West Virginia Folklife Program- Fiscal Year 2018 Activities Report
What is the West Virginia Folklife Program? The West Virginia Folklife Program is a project of the West Virginia Humanities Council, dedicated to the documentation, preservation, presentation, and support of West Virginia’s vibrant cultural heritage and living traditions. West Virginia Folklife is supported in part by the National Endowment for the Arts (NEA) Folk & Traditional Arts Program. The West Virginia Folklife Program employs West Virginia’s first state folklorist to carry out this work.
What has the West Virginia Folklife Program done lately?
In 2018, we welcomed the inaugural class of the West Virginia Folklife Apprenticeship Program, supporting 5 master-apprentice pairs studying the traditions of old-time fiddle and stories of Clay County, salt rising bread, blues/black gospel, old-time fiddle of the Greenbrier Valley, and green traditions/herbalism. The program is supported in part by the National Endowment for the Arts.
We continued our statewide folklife fieldwork survey documenting and forging relationships with traditional artists and tradition bearers across the Mountain State. We have now recorded over 68 recorded oral history interviews with more than 83 consultants in 27 counties to date. We shared this work on our blog at wvfolklife.org and social media platforms, through our regular column in Goldenseal Magazine, and at community meetings in Pocahontas County and at Shepherd University in Jefferson County, guest lectures at Shepherd University, West Virginia University, and George Mason University, and talks at the Appalachian Studies Association annual conference in Cincinnati and the American Folklore Society Annual Meeting in Buffalo.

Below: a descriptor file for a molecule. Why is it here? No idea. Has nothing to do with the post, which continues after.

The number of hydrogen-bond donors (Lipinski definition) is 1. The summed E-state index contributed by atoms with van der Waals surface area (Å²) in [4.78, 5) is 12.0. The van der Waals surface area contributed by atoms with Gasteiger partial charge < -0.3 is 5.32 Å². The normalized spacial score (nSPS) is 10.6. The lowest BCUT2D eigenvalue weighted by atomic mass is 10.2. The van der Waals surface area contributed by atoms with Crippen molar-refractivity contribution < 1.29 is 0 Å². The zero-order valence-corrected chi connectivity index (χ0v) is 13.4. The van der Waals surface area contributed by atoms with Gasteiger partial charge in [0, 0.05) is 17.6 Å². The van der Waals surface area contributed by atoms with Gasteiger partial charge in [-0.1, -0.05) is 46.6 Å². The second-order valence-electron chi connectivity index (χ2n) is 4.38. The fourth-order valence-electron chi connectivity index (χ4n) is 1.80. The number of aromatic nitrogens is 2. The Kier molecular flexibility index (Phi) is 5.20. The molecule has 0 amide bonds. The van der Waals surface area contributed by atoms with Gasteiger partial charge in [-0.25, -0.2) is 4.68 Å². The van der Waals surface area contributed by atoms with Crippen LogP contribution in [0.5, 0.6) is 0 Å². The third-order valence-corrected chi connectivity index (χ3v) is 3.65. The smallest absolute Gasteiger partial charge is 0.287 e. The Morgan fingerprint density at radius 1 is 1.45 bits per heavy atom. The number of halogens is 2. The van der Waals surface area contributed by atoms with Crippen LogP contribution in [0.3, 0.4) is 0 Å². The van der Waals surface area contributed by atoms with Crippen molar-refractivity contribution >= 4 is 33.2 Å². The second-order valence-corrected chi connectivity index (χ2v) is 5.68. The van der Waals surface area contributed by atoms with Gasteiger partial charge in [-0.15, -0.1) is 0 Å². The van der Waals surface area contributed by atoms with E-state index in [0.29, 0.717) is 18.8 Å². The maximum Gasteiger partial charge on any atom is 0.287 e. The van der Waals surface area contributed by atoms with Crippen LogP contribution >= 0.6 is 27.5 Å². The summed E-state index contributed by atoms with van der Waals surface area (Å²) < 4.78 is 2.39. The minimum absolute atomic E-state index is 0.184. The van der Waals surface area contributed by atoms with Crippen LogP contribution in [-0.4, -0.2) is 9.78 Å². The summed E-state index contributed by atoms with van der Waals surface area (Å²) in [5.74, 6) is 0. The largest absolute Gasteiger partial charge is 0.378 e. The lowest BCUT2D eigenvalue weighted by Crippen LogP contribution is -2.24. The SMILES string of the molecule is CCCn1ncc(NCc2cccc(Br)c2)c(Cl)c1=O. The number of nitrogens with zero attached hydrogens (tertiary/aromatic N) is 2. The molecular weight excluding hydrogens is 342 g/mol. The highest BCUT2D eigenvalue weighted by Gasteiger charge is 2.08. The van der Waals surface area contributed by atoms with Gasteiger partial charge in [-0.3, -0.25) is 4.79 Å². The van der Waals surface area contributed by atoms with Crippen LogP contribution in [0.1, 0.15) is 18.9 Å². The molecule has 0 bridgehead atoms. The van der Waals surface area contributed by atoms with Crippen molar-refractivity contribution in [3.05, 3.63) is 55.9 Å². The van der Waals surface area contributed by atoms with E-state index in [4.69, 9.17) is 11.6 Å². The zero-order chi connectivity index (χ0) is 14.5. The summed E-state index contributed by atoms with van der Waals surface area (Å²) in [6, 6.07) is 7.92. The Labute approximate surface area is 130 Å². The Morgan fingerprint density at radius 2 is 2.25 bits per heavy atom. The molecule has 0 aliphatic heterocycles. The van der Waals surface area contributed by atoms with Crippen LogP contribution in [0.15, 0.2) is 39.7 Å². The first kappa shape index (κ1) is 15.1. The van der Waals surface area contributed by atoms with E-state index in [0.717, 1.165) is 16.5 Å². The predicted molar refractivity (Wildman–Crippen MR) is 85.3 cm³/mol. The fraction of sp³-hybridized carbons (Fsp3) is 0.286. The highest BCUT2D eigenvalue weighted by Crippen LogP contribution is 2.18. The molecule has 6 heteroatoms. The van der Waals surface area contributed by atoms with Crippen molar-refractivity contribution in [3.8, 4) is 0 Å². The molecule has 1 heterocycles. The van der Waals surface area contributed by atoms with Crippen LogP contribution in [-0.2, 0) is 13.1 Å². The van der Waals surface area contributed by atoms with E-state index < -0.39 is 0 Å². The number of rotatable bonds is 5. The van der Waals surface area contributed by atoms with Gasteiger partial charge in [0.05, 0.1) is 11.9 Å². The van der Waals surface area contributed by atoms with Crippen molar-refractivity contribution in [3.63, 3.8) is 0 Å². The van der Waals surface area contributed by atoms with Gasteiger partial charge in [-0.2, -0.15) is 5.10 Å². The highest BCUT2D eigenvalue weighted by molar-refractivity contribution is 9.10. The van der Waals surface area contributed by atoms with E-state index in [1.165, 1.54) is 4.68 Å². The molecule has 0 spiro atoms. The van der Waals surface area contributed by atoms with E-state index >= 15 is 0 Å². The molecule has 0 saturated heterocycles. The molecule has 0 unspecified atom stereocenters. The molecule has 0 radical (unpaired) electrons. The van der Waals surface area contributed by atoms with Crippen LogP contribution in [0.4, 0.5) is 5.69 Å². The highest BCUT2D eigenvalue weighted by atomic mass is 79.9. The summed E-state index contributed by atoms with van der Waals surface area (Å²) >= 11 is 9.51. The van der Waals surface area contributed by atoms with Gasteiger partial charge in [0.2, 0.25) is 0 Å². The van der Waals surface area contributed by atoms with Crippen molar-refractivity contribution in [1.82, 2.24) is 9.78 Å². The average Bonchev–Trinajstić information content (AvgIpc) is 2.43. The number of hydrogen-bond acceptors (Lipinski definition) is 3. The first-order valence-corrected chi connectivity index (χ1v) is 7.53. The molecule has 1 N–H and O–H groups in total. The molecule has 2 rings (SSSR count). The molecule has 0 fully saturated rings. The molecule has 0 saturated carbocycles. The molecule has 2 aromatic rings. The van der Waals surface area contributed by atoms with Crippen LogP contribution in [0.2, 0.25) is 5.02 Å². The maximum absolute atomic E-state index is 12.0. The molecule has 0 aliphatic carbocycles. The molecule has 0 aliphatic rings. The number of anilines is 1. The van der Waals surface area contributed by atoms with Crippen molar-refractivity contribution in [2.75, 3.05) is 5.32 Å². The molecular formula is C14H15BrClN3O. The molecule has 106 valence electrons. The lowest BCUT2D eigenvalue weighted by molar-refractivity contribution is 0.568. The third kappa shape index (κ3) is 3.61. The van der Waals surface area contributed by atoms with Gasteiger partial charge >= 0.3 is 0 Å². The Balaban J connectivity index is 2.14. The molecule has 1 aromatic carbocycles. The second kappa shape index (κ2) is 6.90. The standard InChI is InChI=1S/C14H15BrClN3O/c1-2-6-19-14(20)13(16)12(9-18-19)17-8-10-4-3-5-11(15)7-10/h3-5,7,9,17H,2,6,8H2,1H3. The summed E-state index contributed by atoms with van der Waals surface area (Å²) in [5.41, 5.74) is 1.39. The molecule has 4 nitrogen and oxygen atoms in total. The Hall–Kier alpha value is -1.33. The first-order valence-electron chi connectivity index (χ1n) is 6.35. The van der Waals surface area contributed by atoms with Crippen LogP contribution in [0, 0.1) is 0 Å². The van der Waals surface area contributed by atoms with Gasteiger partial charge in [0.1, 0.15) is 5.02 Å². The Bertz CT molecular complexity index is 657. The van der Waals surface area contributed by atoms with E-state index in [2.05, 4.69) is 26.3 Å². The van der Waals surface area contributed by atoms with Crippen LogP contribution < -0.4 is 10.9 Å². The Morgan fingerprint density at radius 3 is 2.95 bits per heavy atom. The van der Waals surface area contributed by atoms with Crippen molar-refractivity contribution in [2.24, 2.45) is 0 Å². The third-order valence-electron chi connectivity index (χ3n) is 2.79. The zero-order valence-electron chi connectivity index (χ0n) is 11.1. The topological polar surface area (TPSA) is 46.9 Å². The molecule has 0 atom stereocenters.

We received a 2018 Gerald E. and Corrine L. Parsons Fund Award from the American Folklife Center at the Library of Congress. The award funds research in the Center’s West Virginia collections, focusing on archival content related to African Americans and other cultural communities whose contributions are often marginalized in historical and vernacular culture narratives of the Mountain State.
West Virginia Folklife has also facilitated collaboration of those engaged in folklife activities across the state, worked to expand opportunities for traditional artists in West Virginia, and continued to execute our course of action for an ongoing state program.
Other FY2018 West Virginia Folklife Activities:
-We collaborated with West Virginia Public Broadcasting to produce an audio and short video documentary on neon sign maker James L. Day of Kanawha County. The pieces have aired on West Virginia Morning, Inside Appalachia, and the West Virginia Channel.
-We partnered with the West Virginia Community Development Hub in a “takeover” of their New Story conference in Lewisburg on May 31-June 1. Folklife programming included a showcase of our Apprenticeship Program, an herb walk with master herbarist Marion Harless, a concert by old-time fiddle apprentice Annie Stroud, and a roundtable discussion with three folklife apprentices.
-We partnered with the Appalachian Food Summit to plan and host their bi-annual gathering in Bridgeport, September 14-16. The Summit featured our folklife master-apprentice pair in blues/black gospel Lady D and Xavier Oglesby, who performed at Friday’s free Cornbread Convocation, and master-apprentice pair in salt rising bread Susan Brown and Amy Dawson, who led a free baking workshop at the Bridgeport Farmers’ Market on Sunday.
-We hosted the George Mason Folklore Program field school in May, assisting students with oral history interviews and teaching them about ethnographic documentation and cultural heritage in southern West Virginia. The archive collected by the students will become part of the West Virginia University & George Mason archives.
-In July we participated in an archives roundtable discussion at the Augusta Heritage Center with representatives from other national and regional folklife and archival institutions, to discuss strategies for preserving the Augusta archives and cultural heritage holdings at other small archives in the region.
-We continued to operate the toll-free West Virginia Folklife Hotline at 1(844)618-3747 where the public can leave “tips” on tradition bearers and community traditions they believe should be documented.
-We continued our archival partnership with West Virginia University Libraries, the permanent repository for our collected fieldwork materials.